In June 2016, he devised a plan to travel through Africa. Starting in Morocco, Mr. Grec drove south on the west coast to Cape Town in South Africa before returning north to finish in Alexandria, Egypt. He is proud of this particular adventure: “The entire trip spanned three years across 35 countries,” he said. “In total, I drove 54,000 miles.”
It doesn’t cover so many miles without some bumps in the road.
In rural Uganda, near Lake Albert, after a brief moment of inattention while driving, his Jeep crashed and fell sideways. No one was injured, fortunately, and received help from local villagers to put their Jeep back on their wheels.
Africa presents particular challenges, which Mr. Collard has also experienced.
“One night, late in Kenya,” he said, “we got lost on a two-lane road near the border with Somalia, and our Range Rover ’73 stopped working. Lying on our backs in the driver’s foot room I tried to repair a broken throttle cable with my Leatherman, packing wire, gorilla tape and headlight while my friend Sam Watson watched the lions and other creatures that could eat us. ”
Soon, trucks loaded with bales of khat and armed guards flew by, and quickly realized that they were on a smuggler’s path, he said. His desire to leave acquired a new urgency.
There are also health challenges for anyone who can embark on a four-wheel adventure.
“We all have food poisoning in India, at different times,” said Hyland. “Hygiene there is so bad that it is inevitable.”
In addition to keeping follow-up injections for a variety of vaccines, the Hyland family took prophylactic doses of antibiotics while traveling through malaria-infested areas.
“It kills the good bacteria in your system, as well as the bad bacteria, so it takes about six months for your body to return to normal,” said Mr. Hyland.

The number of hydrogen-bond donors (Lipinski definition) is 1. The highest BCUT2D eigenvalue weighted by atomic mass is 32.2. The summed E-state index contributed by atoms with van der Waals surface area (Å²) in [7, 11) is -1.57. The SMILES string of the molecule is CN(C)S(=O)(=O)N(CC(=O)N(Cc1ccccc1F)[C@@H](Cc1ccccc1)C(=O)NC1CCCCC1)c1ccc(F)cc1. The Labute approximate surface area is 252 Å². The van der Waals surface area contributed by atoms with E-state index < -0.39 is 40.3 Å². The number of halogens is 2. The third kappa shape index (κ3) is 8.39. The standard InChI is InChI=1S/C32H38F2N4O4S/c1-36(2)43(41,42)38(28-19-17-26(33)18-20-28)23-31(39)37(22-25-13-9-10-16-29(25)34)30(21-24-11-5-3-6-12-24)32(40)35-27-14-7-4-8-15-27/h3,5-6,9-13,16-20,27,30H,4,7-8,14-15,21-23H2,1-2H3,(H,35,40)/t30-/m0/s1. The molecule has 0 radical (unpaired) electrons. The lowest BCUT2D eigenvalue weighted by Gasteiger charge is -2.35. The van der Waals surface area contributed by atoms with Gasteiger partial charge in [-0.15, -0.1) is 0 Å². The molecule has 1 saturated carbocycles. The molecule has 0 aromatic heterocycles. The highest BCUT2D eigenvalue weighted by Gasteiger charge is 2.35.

Mr. Grec contracted malaria twice, said: “The first time, in Mali, I took the” healing “medicine quickly, and for about three days, I felt like the worst flu I had.”
Months later, in Angola, he began to feel familiar symptoms. “I took the cure, although the next morning I was shaking uncontrollably in full sun wearing my jacket.”
For five days and nights, Mr. Grec could not eat, sleep or walk. He also could not speak or drink, and says he lost about 20 pounds. “My friends were injecting me with high-strength healing medicine morning and night, and I finally made it,” he said.
There is a common theme with travel, no matter what. The locals are happy to help, and a friendly smile is very useful, especially if you don’t know the language.
“People are the same all over the world. They just want to go to work and go home with their families, “Hyland said.” This is a perspective we can forget when we watch the news. Travel reminds us that we have more in common than we think. “
Mr. Collard agrees with that feeling. “If you embrace the nuances of another culture, its people will hug you,” he said.
Marianne Hyland has enjoyed traveling the world with her husband and three children.
“Experiencing the different cultures of the countries we visit and meeting people from other countries is a first-hand experience that language and culture are not a barrier to kindness,” he said. “The most important thing is to do it.”